Animal Talk: The Pit Bull Dilemma
By Jae Marciano
One of the sweetest dogs that I ever met was a dog named Sarah. I kissed her face and wrestled with her on the floor. Sarah was a pit bull. I didn’t know much about the breed, so it didn’t mean much to me at the time.
Since then, I have had a child and I read all of the articles about pit bulls and how dangerous they are to society. But to this day, I have never met a pit bull that I didn’t like.
Now that it’s time for us to adopt a dog, we have visited several of the county shelters and found that most of them contain pit bulls. Why are they one of the most feared dogs? Why are the animal shelters full of them? Where do the statistics come from?
According to the Federal Centers for Disease Control and Prevention, attacks by pit bulls accounted for about one-third of the 238 fatal dog attacks in the United States during a 20-year study. Some say that the study is inaccurate because they relied on media reports of attacks and that the media over-report pit bull attacks as opposed to other dog attacks. The authors collected data from media accounts as well as the Humane Society of the United States (HSUS) registry of fatal attacks. If discrepancies were made in the report, it seems more likely that fatal pit bull attacks were underreported not overreported.
Pit bulls were blamed for killing 76 people, or 32 percent, during a study of dog attacks from 1979-1998. Rottweilers were the second most deadly animal, reportedly killing 44 people, or 18.5 percent, during the same period.
In another study they broke the stats down by the total dog population and divided by the fatal attacks in the United States, and it showed that pit bulls showed a lower probability of attacking a human than Rottweilers, German sheperds and chows. So whatever statistics you read, be sure you know how they did the study, who authored it, and take caution when reading their interpretation of the numbers.
Let’s look at some of the myths. They say that it’s the owner and not the breed. We all know that pit bulls have been bred for fighting for simple cruel sport and monetary purposes. But the breed does have an aggressive tendency or it would not be bred to fight in the first place. The pit bull has a characteristic hold and shake bite style which leads to mauling and fatalities and a rather great sport fight.
Historically, it is believed that dogfighters removed human-aggressive pit bulls from the gene pool. They were culled to prevent dog handlers from suffering vicious bites. These pit bulls were championship-breeding stock man-eaters, whose famed owners never for a moment considered culling the dogs. In 1974, after a series of high profile news articles, the image of the ferocious fighting pit bull moved into the mainstream.
The period between 1975 and 1979, is known as the “leakage period” when the breeding of pit bulls drastically increased through gang members and drug dealers, who wanted the “toughest dog” on the block, as well as by pet pit bull breeders.
Another myth is that the media overreport and have a conspiracy against pit bulls. In truth, pit bulls have the highest propensity and frequency of any dog breed to be involved in a catastrophic mauling and the media are quick to report such attacks.
What is true is that there is an absence of media regarding the collective damage inflicted by the pit bull breed since the early 1980s. In a recent five-year period alone, from 2005 to 2009, pit bulls killed 82 Americans, about one citizen every 22 days. Of the total recorded deaths due to dog bite injury in this period (148), pit bulls were responsible for 55 percent.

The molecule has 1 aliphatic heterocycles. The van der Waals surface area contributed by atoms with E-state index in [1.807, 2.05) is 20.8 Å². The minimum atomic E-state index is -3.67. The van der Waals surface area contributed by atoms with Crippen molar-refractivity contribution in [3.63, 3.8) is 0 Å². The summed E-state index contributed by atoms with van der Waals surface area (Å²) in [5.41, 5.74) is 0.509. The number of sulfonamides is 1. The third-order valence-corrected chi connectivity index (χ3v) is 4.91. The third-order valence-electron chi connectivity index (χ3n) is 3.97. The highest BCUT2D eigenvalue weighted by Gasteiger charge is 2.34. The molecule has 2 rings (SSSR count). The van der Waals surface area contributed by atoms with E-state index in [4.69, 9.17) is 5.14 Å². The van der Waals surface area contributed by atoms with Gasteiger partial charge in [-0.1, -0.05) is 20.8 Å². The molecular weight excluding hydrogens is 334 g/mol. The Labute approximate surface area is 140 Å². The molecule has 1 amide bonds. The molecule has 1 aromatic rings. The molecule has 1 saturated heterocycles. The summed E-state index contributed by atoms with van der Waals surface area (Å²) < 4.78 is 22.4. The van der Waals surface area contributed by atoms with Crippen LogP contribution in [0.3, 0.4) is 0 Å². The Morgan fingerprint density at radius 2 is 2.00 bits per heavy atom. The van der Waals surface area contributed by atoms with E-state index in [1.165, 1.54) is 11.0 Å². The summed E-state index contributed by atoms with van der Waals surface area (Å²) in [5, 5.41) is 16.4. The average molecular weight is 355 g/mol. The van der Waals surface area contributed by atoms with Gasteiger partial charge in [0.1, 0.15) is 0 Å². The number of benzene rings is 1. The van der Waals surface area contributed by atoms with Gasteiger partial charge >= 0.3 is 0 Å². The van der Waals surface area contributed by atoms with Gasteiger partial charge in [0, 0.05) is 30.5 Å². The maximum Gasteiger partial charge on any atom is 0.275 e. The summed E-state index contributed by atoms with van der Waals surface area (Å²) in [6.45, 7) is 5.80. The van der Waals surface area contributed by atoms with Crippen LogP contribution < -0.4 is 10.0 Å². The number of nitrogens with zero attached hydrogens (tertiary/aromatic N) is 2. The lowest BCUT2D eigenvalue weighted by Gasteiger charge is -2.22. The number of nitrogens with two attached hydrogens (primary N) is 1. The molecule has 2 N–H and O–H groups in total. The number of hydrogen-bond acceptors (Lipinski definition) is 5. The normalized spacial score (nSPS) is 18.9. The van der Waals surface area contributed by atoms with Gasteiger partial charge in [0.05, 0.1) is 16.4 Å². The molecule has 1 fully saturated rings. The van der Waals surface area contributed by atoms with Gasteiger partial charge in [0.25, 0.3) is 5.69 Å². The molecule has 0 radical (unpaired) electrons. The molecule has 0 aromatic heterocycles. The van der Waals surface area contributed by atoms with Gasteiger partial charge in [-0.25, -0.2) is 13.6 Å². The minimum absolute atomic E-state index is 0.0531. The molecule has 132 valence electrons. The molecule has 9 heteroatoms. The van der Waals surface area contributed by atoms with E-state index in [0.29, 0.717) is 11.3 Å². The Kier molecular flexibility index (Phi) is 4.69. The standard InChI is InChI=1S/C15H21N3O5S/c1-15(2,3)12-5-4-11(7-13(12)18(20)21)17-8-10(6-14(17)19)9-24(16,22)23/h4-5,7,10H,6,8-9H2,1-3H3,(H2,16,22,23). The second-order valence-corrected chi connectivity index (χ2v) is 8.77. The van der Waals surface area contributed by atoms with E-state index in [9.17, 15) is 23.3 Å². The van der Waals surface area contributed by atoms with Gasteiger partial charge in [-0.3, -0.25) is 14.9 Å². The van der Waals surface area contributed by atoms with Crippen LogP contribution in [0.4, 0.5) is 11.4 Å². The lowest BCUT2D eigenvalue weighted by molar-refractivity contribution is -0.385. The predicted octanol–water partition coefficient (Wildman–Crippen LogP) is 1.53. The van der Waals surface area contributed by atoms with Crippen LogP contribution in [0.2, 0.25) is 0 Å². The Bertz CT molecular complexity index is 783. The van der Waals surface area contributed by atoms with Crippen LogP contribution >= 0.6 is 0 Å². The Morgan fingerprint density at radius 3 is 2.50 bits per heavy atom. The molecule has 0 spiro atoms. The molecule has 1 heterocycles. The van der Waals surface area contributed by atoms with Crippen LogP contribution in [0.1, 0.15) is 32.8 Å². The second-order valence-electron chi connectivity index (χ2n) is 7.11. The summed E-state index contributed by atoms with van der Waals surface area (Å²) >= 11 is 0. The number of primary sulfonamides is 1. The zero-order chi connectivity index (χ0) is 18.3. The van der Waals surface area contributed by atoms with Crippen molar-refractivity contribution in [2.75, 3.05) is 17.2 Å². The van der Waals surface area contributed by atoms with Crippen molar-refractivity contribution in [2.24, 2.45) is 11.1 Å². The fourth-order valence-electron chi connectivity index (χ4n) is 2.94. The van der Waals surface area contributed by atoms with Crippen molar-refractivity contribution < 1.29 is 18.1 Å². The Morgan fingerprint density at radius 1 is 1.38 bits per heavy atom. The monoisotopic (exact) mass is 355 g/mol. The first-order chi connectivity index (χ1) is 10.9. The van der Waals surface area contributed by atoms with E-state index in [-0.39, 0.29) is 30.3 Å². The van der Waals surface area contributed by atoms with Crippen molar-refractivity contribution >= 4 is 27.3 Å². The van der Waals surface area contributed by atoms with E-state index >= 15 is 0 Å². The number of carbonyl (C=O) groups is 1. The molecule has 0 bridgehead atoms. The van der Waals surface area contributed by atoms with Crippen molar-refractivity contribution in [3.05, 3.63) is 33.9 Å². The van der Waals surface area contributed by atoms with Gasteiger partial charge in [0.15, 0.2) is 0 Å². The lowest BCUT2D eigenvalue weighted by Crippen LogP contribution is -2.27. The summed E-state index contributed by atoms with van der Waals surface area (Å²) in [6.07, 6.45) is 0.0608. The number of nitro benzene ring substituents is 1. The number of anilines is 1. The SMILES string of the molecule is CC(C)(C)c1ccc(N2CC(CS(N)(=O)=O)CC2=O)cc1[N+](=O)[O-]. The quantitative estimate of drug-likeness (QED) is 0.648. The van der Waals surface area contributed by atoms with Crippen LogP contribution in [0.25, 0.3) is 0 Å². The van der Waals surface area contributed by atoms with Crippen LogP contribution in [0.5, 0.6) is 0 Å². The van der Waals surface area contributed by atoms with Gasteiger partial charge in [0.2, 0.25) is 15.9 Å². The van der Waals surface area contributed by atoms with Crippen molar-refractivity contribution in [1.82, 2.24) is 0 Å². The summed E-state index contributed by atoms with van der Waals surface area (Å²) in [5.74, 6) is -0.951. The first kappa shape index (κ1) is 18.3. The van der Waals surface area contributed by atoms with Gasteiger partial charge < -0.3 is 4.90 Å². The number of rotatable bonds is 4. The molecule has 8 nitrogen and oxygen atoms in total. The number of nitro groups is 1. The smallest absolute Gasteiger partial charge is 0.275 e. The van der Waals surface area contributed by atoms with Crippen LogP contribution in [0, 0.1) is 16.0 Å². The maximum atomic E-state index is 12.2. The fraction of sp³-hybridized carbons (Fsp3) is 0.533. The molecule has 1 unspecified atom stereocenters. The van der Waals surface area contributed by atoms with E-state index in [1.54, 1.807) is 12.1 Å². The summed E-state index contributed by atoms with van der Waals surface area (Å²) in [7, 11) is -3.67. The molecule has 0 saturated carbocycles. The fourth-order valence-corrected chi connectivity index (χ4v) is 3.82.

In addition, despite pro-pit bull claims that pit bulls are not unpredictable, the breed frequently attacks without provocation or warning. It is well documented by humane groups that to excel in dogfighting, pit bulls were selectively bred to conceal warning signals prior to an attack.
For instance, a pit bull may not growl, bare its teeth or offer a direct stare before it strikes. Unlike all other dog breeds, pit bulls are also disrespectful of traditional signs of submission and appeasement. Many attacks have been from the family pet where there was no sign of provocation where the pit bull was raised in a loving family environment.
There are many more myths to debate, but now let’s look at some of the positive stories about these creatures.
There are some really great pit bull hero stories from all over the nation. A 3-year-old pit bull named Marley is credited with saving a little girl in Alaska from a house fire. In Gaston County, N. C., a pit bull woke up his owner by barking frantically when their house was on fire. Another pit bull named Rock chased an armed thief out of his house, saving the family who was being held at gunpoint. Fritz woke up his master when he began bleeding after an injury and the doctors said that he would have bled to death if the dog hadn’t noticed and woke him up. A 7-year old boy was attacked by two Akita dogs when his pit bull Missy pulled them off, but not before the boy incurred multiple injuries and was sent to the hospital where they stated that the pit bull saved his life.
There is a wealth of information on the Internet about these fine dogs. In the end you have to decide for yourself based on what is written, your own experience with them, and of course your comfort level. Many of us are just plain animals lovers, but we don’t have to love them up close.
Some of us are pit bull advocates and others are strongly against them. It would be great to see some movement toward the middle, maybe some stricter regulation on the breeding of pit bulls so that we don’t see so many end up in the county shelters or in the headlines anymore.
If you have an animal story to share, contact Jaemarc@gmail.com.
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